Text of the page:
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UPDATE MySQL table from Java FrontEnd

 
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Hello, I am trying to switch from MS Access to a more reliable Java FrontEnd and MySQL backend version. I have managed to design and display records from the table, link tables and display records on the same interface.. Now I am stuck up at UPDATE. Problem is because my Customer table is big.. like 88 columns.. I know how to update table.. but want a better efficient way to do it..

I am thinking of few options,
1. To update the entire row if the button is pressed.. (which is a lot, as sometime they might only change the Title from Ms to Mrs).
2. Create flags, and update columns only if the flag value is true.. (this is highly expensive, as it needs 88 flags declared, 88 if conditions for computing which fields to update)
3. Create tabbed panels, and update only the panels where changes are made. (this is again going to be huge, as we might end up in condition 1, if only one field is changed in the particular tab)

If the above options are all rubbish, can someone give me a better idea for update?? I am worried a bit about this..
 
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By far the most common, and the simplest, way to do this would be to have just one UPDATE query, and variables to hold values for all 88 columns, originally populated from the database. When you show the GUI, you set the initial values of all of the GUI widgets from those variables; when the user presses OK, you set the values of the all variables from the GUI (although many of them won't actually change.) Then you use that one query, setting all 88 column values in the query from the variables. Most of the columns being updated won't actually change, but that's really OK; a good database is going to optimize those extra column changes away anyway.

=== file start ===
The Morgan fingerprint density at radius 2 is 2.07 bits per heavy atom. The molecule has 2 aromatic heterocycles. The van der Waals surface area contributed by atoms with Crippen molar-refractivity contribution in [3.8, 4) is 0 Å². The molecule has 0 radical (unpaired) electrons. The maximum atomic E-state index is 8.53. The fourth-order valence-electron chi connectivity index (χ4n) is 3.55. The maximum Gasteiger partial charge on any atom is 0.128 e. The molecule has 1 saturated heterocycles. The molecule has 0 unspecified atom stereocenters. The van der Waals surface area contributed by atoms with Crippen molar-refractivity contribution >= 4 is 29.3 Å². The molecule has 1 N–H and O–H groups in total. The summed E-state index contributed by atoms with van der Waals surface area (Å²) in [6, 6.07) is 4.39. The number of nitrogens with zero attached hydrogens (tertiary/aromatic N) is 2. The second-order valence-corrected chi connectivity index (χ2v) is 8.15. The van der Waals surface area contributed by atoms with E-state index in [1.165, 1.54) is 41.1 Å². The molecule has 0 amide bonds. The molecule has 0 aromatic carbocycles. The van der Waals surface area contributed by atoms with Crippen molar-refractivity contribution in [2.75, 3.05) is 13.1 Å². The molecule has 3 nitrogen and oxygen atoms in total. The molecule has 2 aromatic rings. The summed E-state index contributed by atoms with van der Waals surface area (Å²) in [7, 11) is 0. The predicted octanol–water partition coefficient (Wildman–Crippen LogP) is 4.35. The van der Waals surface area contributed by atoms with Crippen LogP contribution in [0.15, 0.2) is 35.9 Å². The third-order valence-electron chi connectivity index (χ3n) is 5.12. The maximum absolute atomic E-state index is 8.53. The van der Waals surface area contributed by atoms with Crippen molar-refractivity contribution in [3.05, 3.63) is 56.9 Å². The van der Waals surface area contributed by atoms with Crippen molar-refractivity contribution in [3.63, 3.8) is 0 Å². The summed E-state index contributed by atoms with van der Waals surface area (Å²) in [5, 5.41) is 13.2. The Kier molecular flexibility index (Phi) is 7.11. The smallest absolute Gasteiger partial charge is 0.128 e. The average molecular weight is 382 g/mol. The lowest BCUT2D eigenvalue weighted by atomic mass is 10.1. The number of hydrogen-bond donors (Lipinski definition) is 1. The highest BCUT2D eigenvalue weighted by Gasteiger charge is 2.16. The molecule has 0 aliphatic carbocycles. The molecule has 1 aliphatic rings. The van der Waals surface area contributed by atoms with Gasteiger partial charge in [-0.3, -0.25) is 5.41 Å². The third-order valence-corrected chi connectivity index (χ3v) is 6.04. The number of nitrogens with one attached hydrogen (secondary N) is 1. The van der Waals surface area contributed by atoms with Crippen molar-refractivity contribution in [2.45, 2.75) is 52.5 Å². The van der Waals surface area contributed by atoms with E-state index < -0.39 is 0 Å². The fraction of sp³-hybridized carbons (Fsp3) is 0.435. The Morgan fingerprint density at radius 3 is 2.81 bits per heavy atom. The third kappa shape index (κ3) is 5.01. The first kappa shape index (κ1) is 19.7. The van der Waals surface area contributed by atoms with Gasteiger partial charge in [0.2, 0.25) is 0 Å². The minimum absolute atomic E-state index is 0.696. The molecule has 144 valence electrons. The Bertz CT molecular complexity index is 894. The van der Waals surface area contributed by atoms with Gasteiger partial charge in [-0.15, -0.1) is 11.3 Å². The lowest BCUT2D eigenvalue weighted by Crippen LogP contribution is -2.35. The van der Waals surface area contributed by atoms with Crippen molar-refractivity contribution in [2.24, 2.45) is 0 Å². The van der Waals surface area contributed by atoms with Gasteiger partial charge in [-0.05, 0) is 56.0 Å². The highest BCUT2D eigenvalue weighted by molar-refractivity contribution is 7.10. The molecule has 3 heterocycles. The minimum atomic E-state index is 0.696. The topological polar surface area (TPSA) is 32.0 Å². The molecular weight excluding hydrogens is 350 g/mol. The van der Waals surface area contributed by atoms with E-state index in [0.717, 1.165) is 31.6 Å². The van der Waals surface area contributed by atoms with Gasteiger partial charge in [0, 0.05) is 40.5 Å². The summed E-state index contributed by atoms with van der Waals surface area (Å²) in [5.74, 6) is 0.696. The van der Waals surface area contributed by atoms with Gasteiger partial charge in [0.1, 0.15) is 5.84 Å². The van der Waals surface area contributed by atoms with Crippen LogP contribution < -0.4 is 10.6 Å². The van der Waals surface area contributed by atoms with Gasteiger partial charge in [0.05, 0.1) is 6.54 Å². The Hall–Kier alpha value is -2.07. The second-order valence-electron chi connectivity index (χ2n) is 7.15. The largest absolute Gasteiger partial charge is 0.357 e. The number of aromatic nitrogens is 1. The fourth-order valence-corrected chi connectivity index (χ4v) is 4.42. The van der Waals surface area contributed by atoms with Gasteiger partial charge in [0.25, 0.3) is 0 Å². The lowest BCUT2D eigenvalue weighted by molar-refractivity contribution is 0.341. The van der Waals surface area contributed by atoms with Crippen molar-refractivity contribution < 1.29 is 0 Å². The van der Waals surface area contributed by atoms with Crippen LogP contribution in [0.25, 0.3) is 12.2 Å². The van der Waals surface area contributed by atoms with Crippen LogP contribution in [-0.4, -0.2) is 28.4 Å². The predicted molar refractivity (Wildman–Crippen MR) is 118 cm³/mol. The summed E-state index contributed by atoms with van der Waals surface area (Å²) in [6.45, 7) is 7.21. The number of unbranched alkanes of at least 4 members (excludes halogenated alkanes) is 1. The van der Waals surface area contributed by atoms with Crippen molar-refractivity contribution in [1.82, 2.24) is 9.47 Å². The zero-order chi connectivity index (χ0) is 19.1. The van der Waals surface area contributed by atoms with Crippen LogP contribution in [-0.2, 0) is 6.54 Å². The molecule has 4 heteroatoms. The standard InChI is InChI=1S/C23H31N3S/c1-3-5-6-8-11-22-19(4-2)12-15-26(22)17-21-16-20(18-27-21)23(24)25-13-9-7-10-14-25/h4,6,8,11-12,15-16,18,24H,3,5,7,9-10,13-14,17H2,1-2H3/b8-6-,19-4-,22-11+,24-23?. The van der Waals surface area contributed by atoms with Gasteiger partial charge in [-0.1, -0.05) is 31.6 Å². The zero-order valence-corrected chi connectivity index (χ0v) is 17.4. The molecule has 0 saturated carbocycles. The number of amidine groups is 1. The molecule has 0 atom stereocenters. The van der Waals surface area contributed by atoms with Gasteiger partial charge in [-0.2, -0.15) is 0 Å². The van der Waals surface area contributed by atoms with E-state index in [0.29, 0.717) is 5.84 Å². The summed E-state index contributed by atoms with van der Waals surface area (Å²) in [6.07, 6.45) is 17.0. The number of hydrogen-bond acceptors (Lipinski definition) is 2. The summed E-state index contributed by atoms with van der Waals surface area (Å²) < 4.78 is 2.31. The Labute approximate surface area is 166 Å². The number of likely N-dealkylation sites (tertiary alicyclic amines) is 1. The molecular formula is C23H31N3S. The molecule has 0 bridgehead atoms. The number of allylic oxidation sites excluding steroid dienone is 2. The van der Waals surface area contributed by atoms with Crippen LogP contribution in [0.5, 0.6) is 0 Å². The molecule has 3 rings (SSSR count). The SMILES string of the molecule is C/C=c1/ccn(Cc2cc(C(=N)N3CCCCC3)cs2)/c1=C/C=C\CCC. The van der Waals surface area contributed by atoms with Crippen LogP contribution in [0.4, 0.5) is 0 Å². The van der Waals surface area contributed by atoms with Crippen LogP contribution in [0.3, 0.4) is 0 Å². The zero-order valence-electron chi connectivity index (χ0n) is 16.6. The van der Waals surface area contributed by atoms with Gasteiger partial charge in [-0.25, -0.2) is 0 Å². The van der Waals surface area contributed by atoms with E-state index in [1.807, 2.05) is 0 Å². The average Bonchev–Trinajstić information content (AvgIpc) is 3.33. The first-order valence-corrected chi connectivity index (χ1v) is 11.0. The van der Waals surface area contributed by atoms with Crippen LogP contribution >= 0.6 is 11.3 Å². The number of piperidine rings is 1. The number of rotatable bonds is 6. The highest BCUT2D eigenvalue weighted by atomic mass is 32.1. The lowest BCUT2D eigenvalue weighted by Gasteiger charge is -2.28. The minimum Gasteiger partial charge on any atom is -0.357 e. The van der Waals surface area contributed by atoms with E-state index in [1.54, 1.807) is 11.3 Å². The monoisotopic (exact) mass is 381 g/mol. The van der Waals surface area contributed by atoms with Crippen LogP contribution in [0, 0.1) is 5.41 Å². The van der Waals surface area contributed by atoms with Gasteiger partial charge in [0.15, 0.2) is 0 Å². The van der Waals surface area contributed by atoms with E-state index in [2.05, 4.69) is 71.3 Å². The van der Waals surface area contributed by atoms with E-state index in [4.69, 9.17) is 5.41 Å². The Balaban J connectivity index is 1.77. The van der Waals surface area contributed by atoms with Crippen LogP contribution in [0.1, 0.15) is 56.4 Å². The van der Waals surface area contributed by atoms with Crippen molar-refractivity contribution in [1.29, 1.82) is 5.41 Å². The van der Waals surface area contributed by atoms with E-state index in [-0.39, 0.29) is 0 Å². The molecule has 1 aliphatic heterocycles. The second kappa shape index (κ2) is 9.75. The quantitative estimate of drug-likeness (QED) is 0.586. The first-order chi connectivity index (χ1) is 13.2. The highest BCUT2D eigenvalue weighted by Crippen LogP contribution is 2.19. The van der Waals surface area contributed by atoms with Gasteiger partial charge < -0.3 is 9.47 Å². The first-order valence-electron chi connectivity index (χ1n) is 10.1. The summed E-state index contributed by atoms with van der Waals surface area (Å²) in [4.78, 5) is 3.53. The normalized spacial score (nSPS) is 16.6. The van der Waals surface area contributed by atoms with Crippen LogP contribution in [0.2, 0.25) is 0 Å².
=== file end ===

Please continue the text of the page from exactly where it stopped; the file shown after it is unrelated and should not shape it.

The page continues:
Don't worry quite so much about little efficiencies. 88 columns might seem like a lot for a person to run through, but it's nothing for a computer; introducing complicated logical to try to update only changed columns would take a lot of your time, and lead to complicated, hard to maintain code, but save little if any computing resources.

In a real system, by the way, those 88 variables will commonly be member variables of a class; an instance of that class represents one row of the table.

 
Andrew Geroge Alexander
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Hello Ernest, Thanks for the quick response.. I did feel it was okay to do that.. but just wanted someone to backup what I felt right was actually right.. Reading your comment was encouraging. I am working on that, I will keep this thread open for a while, if someone is giving another opinion.. But thank you so much for the response.. Much appreciated.
 
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